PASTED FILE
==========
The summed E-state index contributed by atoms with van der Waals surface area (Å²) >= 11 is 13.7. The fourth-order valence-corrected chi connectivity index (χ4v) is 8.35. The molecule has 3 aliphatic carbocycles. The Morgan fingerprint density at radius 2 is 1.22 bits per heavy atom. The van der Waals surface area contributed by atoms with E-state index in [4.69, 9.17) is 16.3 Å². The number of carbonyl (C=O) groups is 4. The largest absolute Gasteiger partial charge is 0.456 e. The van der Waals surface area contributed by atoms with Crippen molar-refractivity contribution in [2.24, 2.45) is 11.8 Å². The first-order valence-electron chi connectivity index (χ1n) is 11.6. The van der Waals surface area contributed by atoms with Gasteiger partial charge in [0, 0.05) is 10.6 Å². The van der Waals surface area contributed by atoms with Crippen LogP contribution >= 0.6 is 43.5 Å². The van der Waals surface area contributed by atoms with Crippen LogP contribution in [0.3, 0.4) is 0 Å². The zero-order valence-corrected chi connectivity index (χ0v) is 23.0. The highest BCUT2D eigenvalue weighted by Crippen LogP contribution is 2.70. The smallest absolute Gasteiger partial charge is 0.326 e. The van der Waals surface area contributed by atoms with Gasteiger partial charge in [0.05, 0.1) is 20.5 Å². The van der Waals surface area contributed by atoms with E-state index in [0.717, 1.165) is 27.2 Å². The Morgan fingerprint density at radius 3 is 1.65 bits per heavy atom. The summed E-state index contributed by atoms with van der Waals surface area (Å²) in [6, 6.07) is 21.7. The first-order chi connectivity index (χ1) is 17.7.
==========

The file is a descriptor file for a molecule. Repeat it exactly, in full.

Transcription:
The summed E-state index contributed by atoms with van der Waals surface area (Å²) >= 11 is 13.7. The fourth-order valence-corrected chi connectivity index (χ4v) is 8.35. The molecule has 3 aliphatic carbocycles. The Morgan fingerprint density at radius 2 is 1.22 bits per heavy atom. The van der Waals surface area contributed by atoms with E-state index in [4.69, 9.17) is 16.3 Å². The number of carbonyl (C=O) groups is 4. The largest absolute Gasteiger partial charge is 0.456 e. The van der Waals surface area contributed by atoms with Crippen molar-refractivity contribution in [2.24, 2.45) is 11.8 Å². The first-order valence-electron chi connectivity index (χ1n) is 11.6. The van der Waals surface area contributed by atoms with Gasteiger partial charge in [0, 0.05) is 10.6 Å². The van der Waals surface area contributed by atoms with Crippen LogP contribution >= 0.6 is 43.5 Å². The van der Waals surface area contributed by atoms with Crippen LogP contribution in [0.3, 0.4) is 0 Å². The zero-order valence-corrected chi connectivity index (χ0v) is 23.0. The highest BCUT2D eigenvalue weighted by Crippen LogP contribution is 2.70. The smallest absolute Gasteiger partial charge is 0.326 e. The van der Waals surface area contributed by atoms with Gasteiger partial charge in [0.05, 0.1) is 20.5 Å². The van der Waals surface area contributed by atoms with E-state index in [0.717, 1.165) is 27.2 Å². The Morgan fingerprint density at radius 3 is 1.65 bits per heavy atom. The summed E-state index contributed by atoms with van der Waals surface area (Å²) in [6, 6.07) is 21.7. The first-order chi connectivity index (χ1) is 17.7.